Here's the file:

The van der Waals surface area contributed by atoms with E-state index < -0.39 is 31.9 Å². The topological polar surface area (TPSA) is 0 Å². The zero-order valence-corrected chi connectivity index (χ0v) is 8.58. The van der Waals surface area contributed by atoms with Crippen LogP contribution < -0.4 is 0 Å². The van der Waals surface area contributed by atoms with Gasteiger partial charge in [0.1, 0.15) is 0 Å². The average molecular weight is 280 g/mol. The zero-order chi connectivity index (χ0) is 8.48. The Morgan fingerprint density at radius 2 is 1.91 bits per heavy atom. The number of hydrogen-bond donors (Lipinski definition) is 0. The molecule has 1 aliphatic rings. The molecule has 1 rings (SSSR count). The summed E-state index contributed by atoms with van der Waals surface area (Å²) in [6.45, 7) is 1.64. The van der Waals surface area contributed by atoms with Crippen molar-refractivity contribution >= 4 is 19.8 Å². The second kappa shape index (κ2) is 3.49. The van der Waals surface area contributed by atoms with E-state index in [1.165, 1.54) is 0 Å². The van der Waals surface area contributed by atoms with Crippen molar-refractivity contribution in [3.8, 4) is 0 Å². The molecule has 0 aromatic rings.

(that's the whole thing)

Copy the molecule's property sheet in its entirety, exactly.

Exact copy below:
The van der Waals surface area contributed by atoms with E-state index < -0.39 is 31.9 Å². The topological polar surface area (TPSA) is 0 Å². The zero-order valence-corrected chi connectivity index (χ0v) is 8.58. The van der Waals surface area contributed by atoms with Crippen LogP contribution < -0.4 is 0 Å². The van der Waals surface area contributed by atoms with Gasteiger partial charge in [0.1, 0.15) is 0 Å². The average molecular weight is 280 g/mol. The zero-order chi connectivity index (χ0) is 8.48. The Morgan fingerprint density at radius 2 is 1.91 bits per heavy atom. The number of hydrogen-bond donors (Lipinski definition) is 0. The molecule has 1 aliphatic rings. The molecule has 1 rings (SSSR count). The summed E-state index contributed by atoms with van der Waals surface area (Å²) in [6.45, 7) is 1.64. The van der Waals surface area contributed by atoms with Crippen molar-refractivity contribution >= 4 is 19.8 Å². The second kappa shape index (κ2) is 3.49. The van der Waals surface area contributed by atoms with E-state index in [1.165, 1.54) is 0 Å². The van der Waals surface area contributed by atoms with Crippen molar-refractivity contribution in [3.8, 4) is 0 Å². The molecule has 0 aromatic rings.